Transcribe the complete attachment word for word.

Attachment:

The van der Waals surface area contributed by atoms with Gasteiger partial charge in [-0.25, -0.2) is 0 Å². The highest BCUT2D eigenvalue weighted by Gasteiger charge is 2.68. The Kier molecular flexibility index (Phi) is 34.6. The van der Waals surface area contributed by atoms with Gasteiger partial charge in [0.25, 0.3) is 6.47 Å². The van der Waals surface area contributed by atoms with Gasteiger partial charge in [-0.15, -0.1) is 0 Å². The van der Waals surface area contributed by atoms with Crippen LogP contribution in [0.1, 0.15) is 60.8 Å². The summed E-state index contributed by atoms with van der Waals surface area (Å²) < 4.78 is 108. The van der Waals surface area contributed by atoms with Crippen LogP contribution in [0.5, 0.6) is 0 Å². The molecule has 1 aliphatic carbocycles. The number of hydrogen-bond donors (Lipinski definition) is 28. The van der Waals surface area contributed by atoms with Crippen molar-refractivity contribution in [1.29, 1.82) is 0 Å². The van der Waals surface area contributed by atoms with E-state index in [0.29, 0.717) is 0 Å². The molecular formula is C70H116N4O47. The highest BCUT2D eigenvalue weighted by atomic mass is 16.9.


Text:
The van der Waals surface area contributed by atoms with Gasteiger partial charge in [-0.25, -0.2) is 0 Å². The highest BCUT2D eigenvalue weighted by Gasteiger charge is 2.68. The Kier molecular flexibility index (Phi) is 34.6. The van der Waals surface area contributed by atoms with Gasteiger partial charge in [0.25, 0.3) is 6.47 Å². The van der Waals surface area contributed by atoms with Gasteiger partial charge in [-0.15, -0.1) is 0 Å². The van der Waals surface area contributed by atoms with Crippen LogP contribution in [0.1, 0.15) is 60.8 Å². The summed E-state index contributed by atoms with van der Waals surface area (Å²) < 4.78 is 108. The van der Waals surface area contributed by atoms with Crippen LogP contribution in [0.5, 0.6) is 0 Å². The molecule has 1 aliphatic carbocycles. The number of hydrogen-bond donors (Lipinski definition) is 28. The van der Waals surface area contributed by atoms with Crippen molar-refractivity contribution in [1.29, 1.82) is 0 Å². The van der Waals surface area contributed by atoms with E-state index in [0.29, 0.717) is 0 Å². The molecular formula is C70H116N4O47. The highest BCUT2D eigenvalue weighted by atomic mass is 16.9.